Ensuring Effective Policing: Bangladesh High Court’s Guidelines on Arrest without Warrant

- Arafat Hosen Khan and Kazi Ataul-Al-Osman

In Bangladesh Legal Aid and Services Trust vs. Bangladesh (55 DLR (HCD) 2003 363), the High Court Division of the Supreme Court of Bangladesh provided elaborate guidelines in the form of fifteen directives on arrest without warrant, detention, remand and treatment of suspects to be followed by law enforcement agencies and magistrates. Subsequently, in Saifuzzaman vs. State and others (56 DLR (HCD) 2004 324) the Court issued guidelines to be followed by the government, magistrates and police in respect of arbitrary arrest, detention, investigation and treatment of suspects. Bangladesh Legal Aid and Services Trust (BLAST) filed their writ petition in 1998, while the latter petition came before the Court in 2002.

In the BLAST case, the Court directed that the legislature consider amending sections 54, 167, 176 and 202 of the Code of Criminal Procedure dealing with the powers and functions of police and magistrates. The proposed amendments of these sections explicitly ensure accountability on the part of the police and magistrates while dealing with issues relating to arrest of a person in suspicion of any offence, detention in custody, investigation manner, persons empowered to investigate, duties of magistrates in case of detention and custodial deaths. It further observed that the existing provisions of sections 54 and 167 of the Code (which provide police with powers to arrest without warrant, and magistrates to place persons on police remand, respectively) are inconsistent with the constitutionally guaranteed rights to equality before law and equal protection of law, to be treated in accordance with law to life and personal liberty, to protection against arbitrary arrest and detention, and to ensures fair trial in criminal prosecution (Arts 27, 31, 32 33 and 35 respectively)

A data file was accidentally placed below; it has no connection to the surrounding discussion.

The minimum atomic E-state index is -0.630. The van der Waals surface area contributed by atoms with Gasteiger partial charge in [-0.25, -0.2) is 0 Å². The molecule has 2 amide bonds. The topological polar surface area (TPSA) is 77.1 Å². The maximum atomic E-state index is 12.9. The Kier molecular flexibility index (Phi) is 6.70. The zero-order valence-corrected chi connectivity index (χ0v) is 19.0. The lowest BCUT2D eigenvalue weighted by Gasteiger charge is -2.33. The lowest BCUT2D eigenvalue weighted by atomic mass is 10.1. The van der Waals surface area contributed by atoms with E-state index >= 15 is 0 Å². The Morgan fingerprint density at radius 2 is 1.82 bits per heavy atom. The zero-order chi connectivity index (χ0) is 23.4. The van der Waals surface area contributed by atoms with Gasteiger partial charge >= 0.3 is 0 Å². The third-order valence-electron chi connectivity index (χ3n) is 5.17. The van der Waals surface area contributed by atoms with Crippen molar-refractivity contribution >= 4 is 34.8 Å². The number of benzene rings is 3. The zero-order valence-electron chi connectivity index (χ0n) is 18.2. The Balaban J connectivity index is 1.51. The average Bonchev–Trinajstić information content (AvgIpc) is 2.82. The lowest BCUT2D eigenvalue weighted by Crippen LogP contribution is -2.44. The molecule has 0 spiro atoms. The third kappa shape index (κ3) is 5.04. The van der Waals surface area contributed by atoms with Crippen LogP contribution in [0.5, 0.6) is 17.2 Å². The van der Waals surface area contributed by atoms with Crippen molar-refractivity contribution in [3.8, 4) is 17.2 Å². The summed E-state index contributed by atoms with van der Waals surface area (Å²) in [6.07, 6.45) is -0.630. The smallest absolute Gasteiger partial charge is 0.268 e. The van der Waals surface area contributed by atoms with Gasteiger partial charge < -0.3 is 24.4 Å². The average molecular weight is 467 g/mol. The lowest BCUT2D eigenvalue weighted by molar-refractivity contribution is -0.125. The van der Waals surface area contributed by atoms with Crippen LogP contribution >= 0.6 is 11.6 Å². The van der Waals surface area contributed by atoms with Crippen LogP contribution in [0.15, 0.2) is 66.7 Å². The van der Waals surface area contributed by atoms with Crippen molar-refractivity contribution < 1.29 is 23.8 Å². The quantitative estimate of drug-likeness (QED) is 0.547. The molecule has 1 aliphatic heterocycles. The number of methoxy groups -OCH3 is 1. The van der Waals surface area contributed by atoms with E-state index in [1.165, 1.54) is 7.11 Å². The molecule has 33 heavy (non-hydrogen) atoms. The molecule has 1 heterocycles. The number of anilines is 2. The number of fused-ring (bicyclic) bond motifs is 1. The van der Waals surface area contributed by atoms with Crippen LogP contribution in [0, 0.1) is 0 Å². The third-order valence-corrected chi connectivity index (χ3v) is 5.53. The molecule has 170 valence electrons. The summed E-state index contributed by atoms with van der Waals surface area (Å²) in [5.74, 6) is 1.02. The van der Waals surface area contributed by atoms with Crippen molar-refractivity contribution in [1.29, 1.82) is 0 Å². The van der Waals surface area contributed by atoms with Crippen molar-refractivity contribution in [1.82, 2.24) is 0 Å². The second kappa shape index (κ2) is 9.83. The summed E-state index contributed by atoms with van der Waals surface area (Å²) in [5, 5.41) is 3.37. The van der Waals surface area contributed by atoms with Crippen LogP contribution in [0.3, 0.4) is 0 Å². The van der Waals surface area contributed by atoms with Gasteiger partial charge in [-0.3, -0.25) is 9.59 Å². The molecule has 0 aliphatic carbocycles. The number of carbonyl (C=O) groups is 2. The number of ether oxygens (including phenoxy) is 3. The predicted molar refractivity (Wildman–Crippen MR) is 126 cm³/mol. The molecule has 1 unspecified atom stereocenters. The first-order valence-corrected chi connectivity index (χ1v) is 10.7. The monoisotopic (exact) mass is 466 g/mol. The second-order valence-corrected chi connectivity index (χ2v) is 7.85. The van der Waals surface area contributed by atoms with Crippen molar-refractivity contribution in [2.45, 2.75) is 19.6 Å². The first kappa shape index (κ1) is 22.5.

The BLAST Guidelines provide that in order to prevent torture, or cruel or inhuman punishment or treatment, a police officer shall not arrest any person under section 54 of the Code for the purpose of detaining him under Special Powers Act, 1974, and the magistrate shall not make any such order of detention. Lacking the necessary knowledge, magistrates often grant detention of arrestees in such cases. Clearly, arrest under Special Powers Act is preventive in nature. A person is arrested under this Act not for his involvement in any offence; rather to prevent him from getting engaged with any prejudicial activity. The Court ruling requires every arresting officer to disclose his/her identity to the arrestee/detainee, and to inform their relatives about the arrest. The Guidelines also require the officer to record all information relating to the arrest of the person in an arrest memo. In a particularly important measure, designed to prevent torture, a police officer is required to record any marks of injury on an arrestee, and to take him to the nearest hospital for treatment. The police officer shall furnish reasons for arrest within three hours of bringing the person to the police station and allow the arrested person to consult a lawyer of his choice. A police officer shall incorporate reasons as to why investigation could not be completed within 24 hours of arrest of a person under section 54 of Cr. P. C (if this occurs), and why he considers that the information regarding the allegations well founded along with transmitting a copy of the case diary. The magistrate must be satisfied with the reasons stated in the forwarding letter of the police officer before making any order for detention in jail. Otherwise he shall release the person. For interrogation purpose the accused shall be kept inside a room in the jail as prescribed by the Court within the view but not hearing of a close relatives or lawyer of the arrestee, rather than in police custody per se. In the application for taking the accused on remand in police custody for interrogation, the investigating officer shall state grounds for taking the accused to the custody.